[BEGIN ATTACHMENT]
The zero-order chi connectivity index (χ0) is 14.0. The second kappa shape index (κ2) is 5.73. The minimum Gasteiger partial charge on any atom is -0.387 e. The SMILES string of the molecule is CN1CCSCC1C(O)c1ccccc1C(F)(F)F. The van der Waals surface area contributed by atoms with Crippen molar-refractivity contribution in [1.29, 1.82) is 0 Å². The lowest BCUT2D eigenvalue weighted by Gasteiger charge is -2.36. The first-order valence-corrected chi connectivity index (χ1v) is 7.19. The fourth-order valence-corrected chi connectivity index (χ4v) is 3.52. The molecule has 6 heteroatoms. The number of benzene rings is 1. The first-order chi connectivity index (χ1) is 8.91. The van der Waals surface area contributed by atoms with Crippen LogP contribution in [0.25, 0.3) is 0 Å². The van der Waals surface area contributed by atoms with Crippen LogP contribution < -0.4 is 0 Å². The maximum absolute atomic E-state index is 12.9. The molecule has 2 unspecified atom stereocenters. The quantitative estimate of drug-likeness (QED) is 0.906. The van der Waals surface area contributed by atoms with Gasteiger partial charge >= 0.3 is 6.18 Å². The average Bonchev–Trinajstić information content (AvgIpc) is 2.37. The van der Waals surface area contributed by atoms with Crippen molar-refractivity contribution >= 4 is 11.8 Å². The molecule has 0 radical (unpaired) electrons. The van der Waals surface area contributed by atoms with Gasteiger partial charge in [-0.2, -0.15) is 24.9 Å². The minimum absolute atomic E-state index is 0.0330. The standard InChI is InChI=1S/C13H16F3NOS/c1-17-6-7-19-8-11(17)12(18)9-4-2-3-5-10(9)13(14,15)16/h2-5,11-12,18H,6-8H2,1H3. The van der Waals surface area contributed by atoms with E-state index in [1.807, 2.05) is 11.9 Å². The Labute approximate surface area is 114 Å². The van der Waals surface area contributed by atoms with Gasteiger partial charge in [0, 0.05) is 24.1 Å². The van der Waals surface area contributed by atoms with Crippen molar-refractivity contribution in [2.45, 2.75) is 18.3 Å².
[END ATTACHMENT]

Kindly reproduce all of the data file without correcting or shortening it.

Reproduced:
The zero-order chi connectivity index (χ0) is 14.0. The second kappa shape index (κ2) is 5.73. The minimum Gasteiger partial charge on any atom is -0.387 e. The SMILES string of the molecule is CN1CCSCC1C(O)c1ccccc1C(F)(F)F. The van der Waals surface area contributed by atoms with Crippen molar-refractivity contribution in [1.29, 1.82) is 0 Å². The lowest BCUT2D eigenvalue weighted by Gasteiger charge is -2.36. The first-order valence-corrected chi connectivity index (χ1v) is 7.19. The fourth-order valence-corrected chi connectivity index (χ4v) is 3.52. The molecule has 6 heteroatoms. The number of benzene rings is 1. The first-order chi connectivity index (χ1) is 8.91. The van der Waals surface area contributed by atoms with Crippen LogP contribution in [0.25, 0.3) is 0 Å². The van der Waals surface area contributed by atoms with Crippen LogP contribution < -0.4 is 0 Å². The maximum absolute atomic E-state index is 12.9. The molecule has 2 unspecified atom stereocenters. The quantitative estimate of drug-likeness (QED) is 0.906. The van der Waals surface area contributed by atoms with Gasteiger partial charge >= 0.3 is 6.18 Å². The average Bonchev–Trinajstić information content (AvgIpc) is 2.37. The van der Waals surface area contributed by atoms with Crippen molar-refractivity contribution >= 4 is 11.8 Å². The molecule has 0 radical (unpaired) electrons. The van der Waals surface area contributed by atoms with Gasteiger partial charge in [-0.2, -0.15) is 24.9 Å². The minimum absolute atomic E-state index is 0.0330. The standard InChI is InChI=1S/C13H16F3NOS/c1-17-6-7-19-8-11(17)12(18)9-4-2-3-5-10(9)13(14,15)16/h2-5,11-12,18H,6-8H2,1H3. The van der Waals surface area contributed by atoms with E-state index in [1.807, 2.05) is 11.9 Å². The Labute approximate surface area is 114 Å². The van der Waals surface area contributed by atoms with Gasteiger partial charge in [0, 0.05) is 24.1 Å². The van der Waals surface area contributed by atoms with Crippen molar-refractivity contribution in [2.45, 2.75) is 18.3 Å².